We also know that to avoid weight gain, we can burn off more calories by exercising. The belief that many of us have is that in order to burn more calories we have to spend super long hours in the gym. The little secret that many people don’t know is that this is not necessarily true.
Even very short bouts of higher-intensity physical activity—we’re talking brisk walking-level intensity here—can help keep you at a healthy weight, according to new research published in the journal The Science of Lifestyle Change.
For the study, researchers looked at data from the 2003-2006 National Health and Nutrition Examination Survey, for which the Centers for Disease Control collected the weights, heights, and activity levels of a nationally representative sample of people. Researchers took 4,511 overweight and obese adults from the survey and split them into into four categories: those who did more than 10 minutes of higher-intensity physical activity (defined as anything at least as rigorous as brisk walking) at a time; those who did less than 10 minutes of higher-intensity physical activity at a time; those who did more than 10 minutes of lower-intensity physical activity at a time, and those who did less than 10 minutes of lower-intensity physical activity at a time.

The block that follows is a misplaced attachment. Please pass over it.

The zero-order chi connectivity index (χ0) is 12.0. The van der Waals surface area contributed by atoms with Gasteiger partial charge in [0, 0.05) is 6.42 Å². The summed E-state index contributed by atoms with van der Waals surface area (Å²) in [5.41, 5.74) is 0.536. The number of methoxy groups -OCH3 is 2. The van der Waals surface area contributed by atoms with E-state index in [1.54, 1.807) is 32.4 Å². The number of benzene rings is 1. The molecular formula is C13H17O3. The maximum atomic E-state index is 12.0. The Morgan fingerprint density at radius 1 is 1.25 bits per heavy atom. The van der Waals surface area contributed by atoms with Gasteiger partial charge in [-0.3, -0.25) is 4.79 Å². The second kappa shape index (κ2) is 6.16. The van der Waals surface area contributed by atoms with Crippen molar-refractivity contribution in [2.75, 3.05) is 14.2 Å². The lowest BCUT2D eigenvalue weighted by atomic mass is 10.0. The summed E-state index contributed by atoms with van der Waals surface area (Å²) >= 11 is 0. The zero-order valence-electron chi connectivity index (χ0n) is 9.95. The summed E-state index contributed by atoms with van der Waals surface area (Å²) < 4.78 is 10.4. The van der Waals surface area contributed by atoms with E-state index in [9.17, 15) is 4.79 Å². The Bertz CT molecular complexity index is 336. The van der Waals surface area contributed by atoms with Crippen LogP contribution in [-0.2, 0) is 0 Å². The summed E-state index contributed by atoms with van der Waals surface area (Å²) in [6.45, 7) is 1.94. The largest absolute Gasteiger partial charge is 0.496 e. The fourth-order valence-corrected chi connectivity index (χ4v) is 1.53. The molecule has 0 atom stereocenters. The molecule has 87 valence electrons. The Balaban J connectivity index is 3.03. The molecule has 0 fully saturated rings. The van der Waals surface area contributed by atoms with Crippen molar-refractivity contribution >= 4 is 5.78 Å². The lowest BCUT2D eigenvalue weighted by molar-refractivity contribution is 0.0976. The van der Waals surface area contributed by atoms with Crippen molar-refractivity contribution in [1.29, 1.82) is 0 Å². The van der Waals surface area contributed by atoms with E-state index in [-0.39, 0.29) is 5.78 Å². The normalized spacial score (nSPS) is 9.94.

Turns out, the shorter bouts of higher-intensity activity were about as effective at lowering participants’ BMIs (minute for minute) as the longer bouts of higher-intensity activity were. Both higher-intensity activity groups also showed a smaller risk of being overweight or obese. Lower-intensity activity, however, wasn’t associated with the same health perks.